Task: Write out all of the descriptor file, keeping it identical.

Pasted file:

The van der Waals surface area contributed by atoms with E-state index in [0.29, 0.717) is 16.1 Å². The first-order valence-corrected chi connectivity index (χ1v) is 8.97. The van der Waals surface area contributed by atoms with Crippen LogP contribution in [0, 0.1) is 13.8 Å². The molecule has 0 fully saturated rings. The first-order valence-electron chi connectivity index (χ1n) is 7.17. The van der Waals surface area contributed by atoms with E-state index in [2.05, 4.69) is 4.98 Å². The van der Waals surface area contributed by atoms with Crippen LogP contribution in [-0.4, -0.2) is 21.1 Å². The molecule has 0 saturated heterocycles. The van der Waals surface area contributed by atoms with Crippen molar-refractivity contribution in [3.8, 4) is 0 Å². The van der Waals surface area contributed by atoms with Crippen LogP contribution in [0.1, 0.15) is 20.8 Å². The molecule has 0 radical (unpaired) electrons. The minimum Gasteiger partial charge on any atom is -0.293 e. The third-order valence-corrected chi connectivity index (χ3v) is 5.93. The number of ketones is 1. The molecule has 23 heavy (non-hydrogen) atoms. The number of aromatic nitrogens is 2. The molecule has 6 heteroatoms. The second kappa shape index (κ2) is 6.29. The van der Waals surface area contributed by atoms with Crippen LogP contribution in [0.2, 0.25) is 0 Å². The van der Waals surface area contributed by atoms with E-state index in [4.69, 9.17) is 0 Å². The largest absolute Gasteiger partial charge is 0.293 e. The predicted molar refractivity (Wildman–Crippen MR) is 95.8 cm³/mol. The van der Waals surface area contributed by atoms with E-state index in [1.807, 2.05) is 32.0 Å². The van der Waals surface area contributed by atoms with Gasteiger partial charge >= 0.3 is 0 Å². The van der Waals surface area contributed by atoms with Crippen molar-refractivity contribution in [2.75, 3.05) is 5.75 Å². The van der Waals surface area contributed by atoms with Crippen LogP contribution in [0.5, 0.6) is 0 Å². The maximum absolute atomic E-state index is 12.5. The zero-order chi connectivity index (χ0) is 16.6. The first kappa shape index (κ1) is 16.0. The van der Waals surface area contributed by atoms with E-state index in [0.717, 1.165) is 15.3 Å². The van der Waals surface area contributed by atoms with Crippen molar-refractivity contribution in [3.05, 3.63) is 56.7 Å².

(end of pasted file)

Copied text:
The van der Waals surface area contributed by atoms with E-state index in [0.29, 0.717) is 16.1 Å². The first-order valence-corrected chi connectivity index (χ1v) is 8.97. The van der Waals surface area contributed by atoms with Crippen LogP contribution in [0, 0.1) is 13.8 Å². The molecule has 0 fully saturated rings. The first-order valence-electron chi connectivity index (χ1n) is 7.17. The van der Waals surface area contributed by atoms with E-state index in [2.05, 4.69) is 4.98 Å². The van der Waals surface area contributed by atoms with Crippen LogP contribution in [-0.4, -0.2) is 21.1 Å². The molecule has 0 saturated heterocycles. The van der Waals surface area contributed by atoms with Crippen molar-refractivity contribution in [3.8, 4) is 0 Å². The van der Waals surface area contributed by atoms with Crippen LogP contribution in [0.1, 0.15) is 20.8 Å². The molecule has 0 radical (unpaired) electrons. The minimum Gasteiger partial charge on any atom is -0.293 e. The third-order valence-corrected chi connectivity index (χ3v) is 5.93. The number of ketones is 1. The molecule has 23 heavy (non-hydrogen) atoms. The number of aromatic nitrogens is 2. The molecule has 6 heteroatoms. The second kappa shape index (κ2) is 6.29. The van der Waals surface area contributed by atoms with Crippen LogP contribution in [0.2, 0.25) is 0 Å². The van der Waals surface area contributed by atoms with E-state index in [4.69, 9.17) is 0 Å². The largest absolute Gasteiger partial charge is 0.293 e. The predicted molar refractivity (Wildman–Crippen MR) is 95.8 cm³/mol. The van der Waals surface area contributed by atoms with E-state index in [1.807, 2.05) is 32.0 Å². The van der Waals surface area contributed by atoms with Gasteiger partial charge >= 0.3 is 0 Å². The van der Waals surface area contributed by atoms with Crippen molar-refractivity contribution in [2.75, 3.05) is 5.75 Å². The van der Waals surface area contributed by atoms with Crippen LogP contribution in [0.5, 0.6) is 0 Å². The maximum absolute atomic E-state index is 12.5. The zero-order chi connectivity index (χ0) is 16.6. The first kappa shape index (κ1) is 16.0. The van der Waals surface area contributed by atoms with E-state index in [0.717, 1.165) is 15.3 Å². The van der Waals surface area contributed by atoms with Crippen molar-refractivity contribution in [3.05, 3.63) is 56.7 Å².